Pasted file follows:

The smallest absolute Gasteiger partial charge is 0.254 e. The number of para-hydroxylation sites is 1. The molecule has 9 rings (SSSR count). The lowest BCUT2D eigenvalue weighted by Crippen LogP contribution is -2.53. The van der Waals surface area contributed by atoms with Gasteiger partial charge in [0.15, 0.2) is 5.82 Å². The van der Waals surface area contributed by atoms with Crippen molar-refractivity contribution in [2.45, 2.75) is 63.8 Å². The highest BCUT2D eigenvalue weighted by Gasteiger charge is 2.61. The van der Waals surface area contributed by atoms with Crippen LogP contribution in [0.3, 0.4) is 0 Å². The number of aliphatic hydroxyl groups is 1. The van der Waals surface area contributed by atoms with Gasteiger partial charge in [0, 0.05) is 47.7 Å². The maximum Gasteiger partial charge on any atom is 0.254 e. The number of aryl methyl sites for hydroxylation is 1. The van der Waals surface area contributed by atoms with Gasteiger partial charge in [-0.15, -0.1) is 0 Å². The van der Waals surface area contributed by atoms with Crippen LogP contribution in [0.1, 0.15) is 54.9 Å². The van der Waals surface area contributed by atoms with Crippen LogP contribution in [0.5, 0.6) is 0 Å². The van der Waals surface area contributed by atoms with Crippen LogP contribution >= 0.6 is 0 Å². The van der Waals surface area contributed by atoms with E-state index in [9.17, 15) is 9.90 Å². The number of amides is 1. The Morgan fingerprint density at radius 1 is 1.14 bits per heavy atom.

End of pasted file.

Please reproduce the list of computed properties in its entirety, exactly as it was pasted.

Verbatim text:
The smallest absolute Gasteiger partial charge is 0.254 e. The number of para-hydroxylation sites is 1. The molecule has 9 rings (SSSR count). The lowest BCUT2D eigenvalue weighted by Crippen LogP contribution is -2.53. The van der Waals surface area contributed by atoms with Gasteiger partial charge in [0.15, 0.2) is 5.82 Å². The van der Waals surface area contributed by atoms with Crippen molar-refractivity contribution in [2.45, 2.75) is 63.8 Å². The highest BCUT2D eigenvalue weighted by Gasteiger charge is 2.61. The van der Waals surface area contributed by atoms with Crippen LogP contribution in [0.3, 0.4) is 0 Å². The number of aliphatic hydroxyl groups is 1. The van der Waals surface area contributed by atoms with Gasteiger partial charge in [0, 0.05) is 47.7 Å². The maximum Gasteiger partial charge on any atom is 0.254 e. The number of aryl methyl sites for hydroxylation is 1. The van der Waals surface area contributed by atoms with Gasteiger partial charge in [-0.15, -0.1) is 0 Å². The van der Waals surface area contributed by atoms with Crippen LogP contribution in [0.1, 0.15) is 54.9 Å². The van der Waals surface area contributed by atoms with Crippen LogP contribution in [0.5, 0.6) is 0 Å². The van der Waals surface area contributed by atoms with Crippen LogP contribution >= 0.6 is 0 Å². The van der Waals surface area contributed by atoms with E-state index in [9.17, 15) is 9.90 Å². The number of amides is 1. The Morgan fingerprint density at radius 1 is 1.14 bits per heavy atom.